Competing on a fishery that an angler knows well comes with obvious advantages. Connell put his lifetime of experience on the Coosa River to use all week – knowing how baitfish and bass would behave amid the heavy current that rolled through Lay Lake, where bass would set up in that current, the best baits to trigger bites.

But there’s a reason so many anglers talk about the “home-lake curse” – Remembering places and ways one has caught fish in the past can get in the way of finding the best way to do so at the present.

Connell wasn’t immune to the pull of history, but he made it a point to base his decisions about where to fish on what he saw on the water, not where he’d found success before.

“When I’m running down the river, I’ve caught ‘em on so many different places, and I’m like, ‘golly, I need to stop, I need to stop,’” Connell said. “But I told myself before I fished this tournament, I said, ‘I’m going to fish this lake like I would any other one, not run off of history.’ I wanted to fish it brand new. And I did all week. I did really, really good practicing and just trying to find new areas.”

Key for Connell was turning over every possible stone to discover what could be the winning area. Not only during practice but also the two-day Qualifying Round, he visited every section of the lake, switching between techniques – shaking a jighead minnow for suspended fish, swimming a jig in grass, rolling a spinnerbait around laydowns, plying current seams with a scrounger head.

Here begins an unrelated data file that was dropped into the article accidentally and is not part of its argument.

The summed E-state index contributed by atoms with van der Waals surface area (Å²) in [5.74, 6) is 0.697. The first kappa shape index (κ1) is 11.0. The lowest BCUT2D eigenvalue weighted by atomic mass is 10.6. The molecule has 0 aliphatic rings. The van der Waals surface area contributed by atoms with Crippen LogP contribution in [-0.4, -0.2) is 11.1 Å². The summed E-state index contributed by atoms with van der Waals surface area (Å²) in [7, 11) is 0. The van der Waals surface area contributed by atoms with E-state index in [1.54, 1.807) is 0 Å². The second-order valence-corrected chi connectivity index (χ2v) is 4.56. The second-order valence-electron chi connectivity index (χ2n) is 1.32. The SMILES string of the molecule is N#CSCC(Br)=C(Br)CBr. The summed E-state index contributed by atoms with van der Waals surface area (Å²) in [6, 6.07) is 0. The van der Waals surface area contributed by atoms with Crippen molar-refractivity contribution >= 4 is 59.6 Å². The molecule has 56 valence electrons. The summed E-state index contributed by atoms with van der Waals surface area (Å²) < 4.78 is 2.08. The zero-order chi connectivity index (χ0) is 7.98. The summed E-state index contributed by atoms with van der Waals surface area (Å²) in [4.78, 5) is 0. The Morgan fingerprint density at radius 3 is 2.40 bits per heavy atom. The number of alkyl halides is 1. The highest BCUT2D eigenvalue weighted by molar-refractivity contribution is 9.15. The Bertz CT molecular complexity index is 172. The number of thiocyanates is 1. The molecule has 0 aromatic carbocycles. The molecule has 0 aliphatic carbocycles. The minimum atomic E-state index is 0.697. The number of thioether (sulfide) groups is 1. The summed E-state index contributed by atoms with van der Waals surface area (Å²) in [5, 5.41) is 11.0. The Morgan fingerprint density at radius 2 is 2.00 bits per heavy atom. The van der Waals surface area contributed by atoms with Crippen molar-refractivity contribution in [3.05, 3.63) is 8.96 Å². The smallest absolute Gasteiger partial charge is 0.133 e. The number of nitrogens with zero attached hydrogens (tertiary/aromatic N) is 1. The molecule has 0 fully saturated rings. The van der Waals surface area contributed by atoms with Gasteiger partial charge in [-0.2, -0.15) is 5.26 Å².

His thorough approach paid off on the second day of qualifying, when Connell found what would become his winning spot. Friday afternoon, he pulled into a bay off the main lake that featured two depressions where bass were chasing schools of shad. He caught just one 4-pounder there, but the number of baitfish present led him to mentally flag the area.

“The two depressions harbor the bait, and the fish swim around those depressions and feed on all the bait,” he explained. “And it’s just like their home place. It’s the deepest water in that bay, and the big spots just roam out there and chase that bait. And in the past, I’ve caught them in there. I’ve caught them on a jerkbait, I’ve seen them schooling in there. And I knew that they lived in there. I’ve caught them there a bunch of times, but not to that extent.”

The decisions that led to domination

Period 2 was when the day really took off for Connell. Photo by Phoenix Moore